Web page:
Recently, my husband and I took our daughter Olivia to Central Park. It wasn’t our first time, but I was particularly excited because it was a warm day, and we were headed to the playground for the first time. I remember being a bit nervous upon walking inside the gated playground. As much as I wanted her to run around and explore, I wanted to protect her and make sure she didn’t hurt herself. But more importantly, it was one of our “firsts,” so I was having an exciting mommy moment.
I glanced around the playground and tried to find a safe zone. The slide? Maybe the jungle gym? I decided on my own childhood favorite, the swings. We headed over to what seemed like an empty swing, but were stopped by a 5 year old who proclaimed that it was HIS swing. It was a baby swing. You know, the ones that have a harness and are for younger children. (He clearly didn’t fit inside of the swing.)
I said, “OK,” as I looked around for the boy’s mother, hoping she would see the teachable moment that had presented itself and show him how to share. She was on the phone and made no sign of coming over to her son, so we headed over to the jungle gym.
There were a bunch of kids there, and I figured it would be fun to “socialize” Olivia. (Yes, just like we did with our dog when she was a puppy.) Her smile was so big as she looked at the other kids and tried to play with them. This playground stuff was fun.
I brought her to the steering wheels of the pretend “boat” on the jungle gym since no one was there. She tried turning the wheel and turned to me and laughed as we steered it together. Then, out of nowhere, a little boy (well, he was a “big kid” at about 6 years old) pushed my daughter out of the way and made it known that this was HIS ship, and he was playing there first. I was appalled. I looked around for a sign of his parent but got nothing.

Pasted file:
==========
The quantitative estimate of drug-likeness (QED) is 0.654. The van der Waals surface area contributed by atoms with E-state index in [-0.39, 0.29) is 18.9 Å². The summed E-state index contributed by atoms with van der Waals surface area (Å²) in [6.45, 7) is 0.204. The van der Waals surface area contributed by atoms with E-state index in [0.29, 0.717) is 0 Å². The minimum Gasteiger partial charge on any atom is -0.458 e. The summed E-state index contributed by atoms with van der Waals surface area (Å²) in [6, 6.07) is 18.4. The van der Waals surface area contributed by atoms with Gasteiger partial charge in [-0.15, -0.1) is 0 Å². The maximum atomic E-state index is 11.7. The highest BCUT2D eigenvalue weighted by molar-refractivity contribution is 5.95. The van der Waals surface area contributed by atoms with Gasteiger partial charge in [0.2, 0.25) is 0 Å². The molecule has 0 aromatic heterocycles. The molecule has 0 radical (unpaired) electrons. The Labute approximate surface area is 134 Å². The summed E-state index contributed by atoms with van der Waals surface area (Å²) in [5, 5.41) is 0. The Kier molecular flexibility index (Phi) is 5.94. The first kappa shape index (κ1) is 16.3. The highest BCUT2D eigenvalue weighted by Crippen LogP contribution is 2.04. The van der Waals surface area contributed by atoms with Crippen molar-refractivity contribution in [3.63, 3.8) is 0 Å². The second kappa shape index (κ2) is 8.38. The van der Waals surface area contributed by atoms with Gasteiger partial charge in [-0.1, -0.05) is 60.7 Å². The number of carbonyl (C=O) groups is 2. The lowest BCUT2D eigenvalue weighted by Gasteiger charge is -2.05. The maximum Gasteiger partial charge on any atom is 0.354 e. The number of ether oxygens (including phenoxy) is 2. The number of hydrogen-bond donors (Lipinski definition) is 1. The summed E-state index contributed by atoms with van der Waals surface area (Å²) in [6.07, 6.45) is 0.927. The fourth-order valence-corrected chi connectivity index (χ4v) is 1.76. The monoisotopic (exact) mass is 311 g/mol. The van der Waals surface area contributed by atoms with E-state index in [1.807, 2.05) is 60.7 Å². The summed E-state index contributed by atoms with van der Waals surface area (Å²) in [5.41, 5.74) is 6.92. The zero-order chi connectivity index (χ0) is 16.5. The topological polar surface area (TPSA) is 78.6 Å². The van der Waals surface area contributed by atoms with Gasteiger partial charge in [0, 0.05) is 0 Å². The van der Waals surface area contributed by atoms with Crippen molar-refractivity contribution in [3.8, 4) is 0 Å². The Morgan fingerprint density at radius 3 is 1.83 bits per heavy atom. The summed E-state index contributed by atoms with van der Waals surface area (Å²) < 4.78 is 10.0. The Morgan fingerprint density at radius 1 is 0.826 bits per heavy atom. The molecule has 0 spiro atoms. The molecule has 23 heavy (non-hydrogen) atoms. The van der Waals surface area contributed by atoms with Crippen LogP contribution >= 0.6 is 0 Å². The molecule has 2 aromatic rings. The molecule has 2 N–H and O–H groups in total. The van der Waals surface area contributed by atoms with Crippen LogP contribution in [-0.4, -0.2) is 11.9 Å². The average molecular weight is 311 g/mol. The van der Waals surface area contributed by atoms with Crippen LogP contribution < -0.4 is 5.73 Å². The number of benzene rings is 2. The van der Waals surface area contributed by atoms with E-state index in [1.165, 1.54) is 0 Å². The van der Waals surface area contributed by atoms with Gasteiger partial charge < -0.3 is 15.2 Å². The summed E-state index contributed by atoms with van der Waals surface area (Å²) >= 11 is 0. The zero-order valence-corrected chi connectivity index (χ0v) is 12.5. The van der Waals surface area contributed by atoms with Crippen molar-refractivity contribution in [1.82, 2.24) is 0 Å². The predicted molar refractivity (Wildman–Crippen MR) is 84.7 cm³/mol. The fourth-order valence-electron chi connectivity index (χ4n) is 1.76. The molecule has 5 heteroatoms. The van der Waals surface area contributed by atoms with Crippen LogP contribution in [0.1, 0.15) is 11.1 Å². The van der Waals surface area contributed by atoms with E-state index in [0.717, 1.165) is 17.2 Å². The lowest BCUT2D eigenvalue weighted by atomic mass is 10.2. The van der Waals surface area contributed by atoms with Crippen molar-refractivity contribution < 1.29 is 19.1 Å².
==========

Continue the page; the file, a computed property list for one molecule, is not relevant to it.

My next and final attempt at enjoying our park day was on the slides. A few little girls were going down the slides, so Olivia and I waited until it was her turn. Again, the excitement in her eyes was priceless. I helped her down the slide, she giggled, and just as I was about to pick her up, another little girl slammed into her and pushed her off the slide with her feet.
I’ll pause for reaction.
I grabbed Olivia and told the little girl that it was not OK to kick other children.
“She was in my way!” she responded. Again, no mom or dad in sight.
What hurt me most about that day wasn’t the rudeness of the kids but the fact that what happened is just a small example of what’s happening with the majority of kids today. When I tell friends this story their reaction is, “Oh, yeah, we get that a lot.” With all due respect to my friends, when did this behavior become acceptable? When did parents start becoming such pushovers? Trying to teach your own kid manners and how to interact politely with other people is extremely difficult when other children are not being taught the same. Or worse, their parents are too “busy” to even care.
Angelica Sereda is a working mother and freelance writer. She lives in Brooklyn with her husband and 15-month-old daughter, Olivia.
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